security incident management

Application security automation for GitHub repositories with Snyk

Snyk provides a wide array of integrations and a pretty comprehensive API to enable you to deploy Snyk across the SDLC and monitor all the code your organization is developing. 

Of course – this is not always simple. 

At scale, ensuring Snyk is monitoring all your repositories becomes more challenging. As you grow, more code is added in the shape of new repositories. Not only that, existing repositories keep on changing. Suddenly, security management operations like adding new projects into Snyk and updating existing projects take too long and are inefficient. 

The Snyk AppSec team are also happy users of Snyk and so this is a hurdle we began to experience as well. We started to investigate alternative workflows, specifically around application security automation, and quickly solved our scaling challenges with some Snyk API-based tools designed by the Tech Services team.

Shall we take a closer look? 

1. Scraping GitHub

The first tool I am going to cover is snyk-api-import. This tool is extremely powerful as can be used to automatically import new repositories as projects into Snyk. It uses the Snyk API to automatically import the repositories into Snyk at a controlled and stable pace with batch importing, error handling, and automatic retries. 

The tool works by reading a list of targets and importing them into Snyk. It then uses the API to check the import status.

To use the tool, we first need to generate a list of targets to import. A target consist of three parameters:

  • The organization identifier – the Snyk organization to which the targets are to be imported to
  • The integration identifier – the integration type to use (GitHub/Bitbucket/Docker etc.)
  • The target details –  in the case of GitHub, it will be the repository name, owner and the specific  branch to scan (for information on additional parameters, check out the docs)

So, we need to write some code that scrapes all the repositories we have in GitHub and generates a target for each repository. The result – a few lines of code:

import {Octokit} from '@octokit/rest';
import { paginateRest } from '@octokit/plugin-paginate-rest'
import * as fs from 'fs/promises'
const MyOctokit = Octokit.plugin(paginateRest);
const octokit = new MyOctokit({
 auth: process.env['GITHUB_TOKEN']
}) as Octokit;
 
(async () => {
 
 let response = await octokit.paginate("GET /orgs/{org}/repos", {
   Org: <your GitHub org>
 }, res =>
   res.data.filter(repo => !repo.fork && !repo.archived).map(repo => {
     return {
       orgId: <>,
       integrationId: <>,
       target: {
         name: repo.name,
         owner: <Your GitHUb Org>,
         branch: repo.default_branch ?? "master"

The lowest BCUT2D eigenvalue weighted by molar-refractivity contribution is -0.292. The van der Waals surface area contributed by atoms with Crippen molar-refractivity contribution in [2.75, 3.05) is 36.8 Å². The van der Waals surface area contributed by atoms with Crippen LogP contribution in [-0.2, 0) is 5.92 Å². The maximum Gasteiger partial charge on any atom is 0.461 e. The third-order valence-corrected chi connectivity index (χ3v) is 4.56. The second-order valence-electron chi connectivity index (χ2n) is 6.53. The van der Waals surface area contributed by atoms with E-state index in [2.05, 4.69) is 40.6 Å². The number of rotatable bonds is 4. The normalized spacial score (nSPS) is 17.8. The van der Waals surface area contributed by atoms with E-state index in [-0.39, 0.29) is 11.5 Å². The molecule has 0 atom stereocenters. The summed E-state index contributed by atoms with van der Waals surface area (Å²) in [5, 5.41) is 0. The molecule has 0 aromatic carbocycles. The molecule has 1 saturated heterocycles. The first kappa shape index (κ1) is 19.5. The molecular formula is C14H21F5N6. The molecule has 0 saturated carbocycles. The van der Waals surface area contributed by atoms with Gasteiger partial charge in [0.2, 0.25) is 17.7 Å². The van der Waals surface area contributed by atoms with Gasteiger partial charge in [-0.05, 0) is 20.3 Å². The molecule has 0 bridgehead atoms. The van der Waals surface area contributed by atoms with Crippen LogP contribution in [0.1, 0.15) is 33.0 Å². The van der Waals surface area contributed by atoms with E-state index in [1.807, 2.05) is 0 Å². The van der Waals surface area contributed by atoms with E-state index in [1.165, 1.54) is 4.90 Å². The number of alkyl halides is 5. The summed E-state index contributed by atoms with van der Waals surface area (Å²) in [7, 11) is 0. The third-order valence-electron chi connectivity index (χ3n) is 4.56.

}
   }})
 )
 
 console.log(`found: ${response.length} potential targets`)
 
 await fs.writeFile('targets.json', JSON.stringify({
   targets: response
 }))
})().catch(e => {
 console.error(e)
})

The greatest power of this snippet is how customizable it is: You can control which org each repository should go (according to your group policies) , which repositories to ignore etc. And all can be achieved with just a few lines of code!

We can now invoke snyk-api-import. Depending on the number of repositories, this might take a while but when it completes, all your code will be covered by Snyk! 

2. Keeping up with changes

So we did a one time import, but how do we continuously ensure that our repositories are monitored? One option is to run the same tool every day – but that will take too long and is pretty inefficient.

Luckily, snyk-api-import provides us with a solution – it can generate a list of all the imported projects and when run again, it will only import the diff – taking much less time (usually a few minutes, depending on how many repositories were added).

3. Refreshing existing projects

But changes are not limited only to new repositories. Changes are frequently applied to existing repositories. Manifest files are sometimes added, removed or simply moved around between repositories. These changes need to be updated in the relevant Snyk-managed projects as well.

And this is where another tool comes in handy: snyk-scm-refresh

This tool was designed to ensure that all the projects in Snyk are in sync with the relevant repositories on GitHub. The tool can detect new manifest files, remove projects for manifests that no longer exist, update projects when a repo has been renamed, and detect deleted repos. Nice! 

4. Automating the entire process end-to-end with CircleCI

To use these tools, we put together a very simple CircleCI job that runs nightly and does the following:

  • Generate all targets from GitHub
  • Run the import tools to generate the list of already imported projects
  • Run the import tool to sync new repositories
  • Run scm refresh tool to sync existing repositories
Automating security with Snyk and CircleCI

The next challenge we are planning to solve: container registry. A similar problem, but a bit more complicated!

The power of automation

A robust API is critical for enabling the extension of security tooling to fit the specific needs of your organization. In this case, Snyk’s API enabled us to add some automation that helped us overcome a pretty complex challenge we were facing – how to ensure all our code repositories were indeed covered by Snyk. Automating the process of importing and updating projects not only ensured security coverage but also did this in an efficient way, saving us time that was otherwise spent on more manual steps. 

Perhaps more importantly though, the API helped us to extend Snyk to fit into our existing workflows. This flexibility is what helped us save valuable time that otherwise would have been spent on figuring out a more complicated – and resource-consuming – workaround.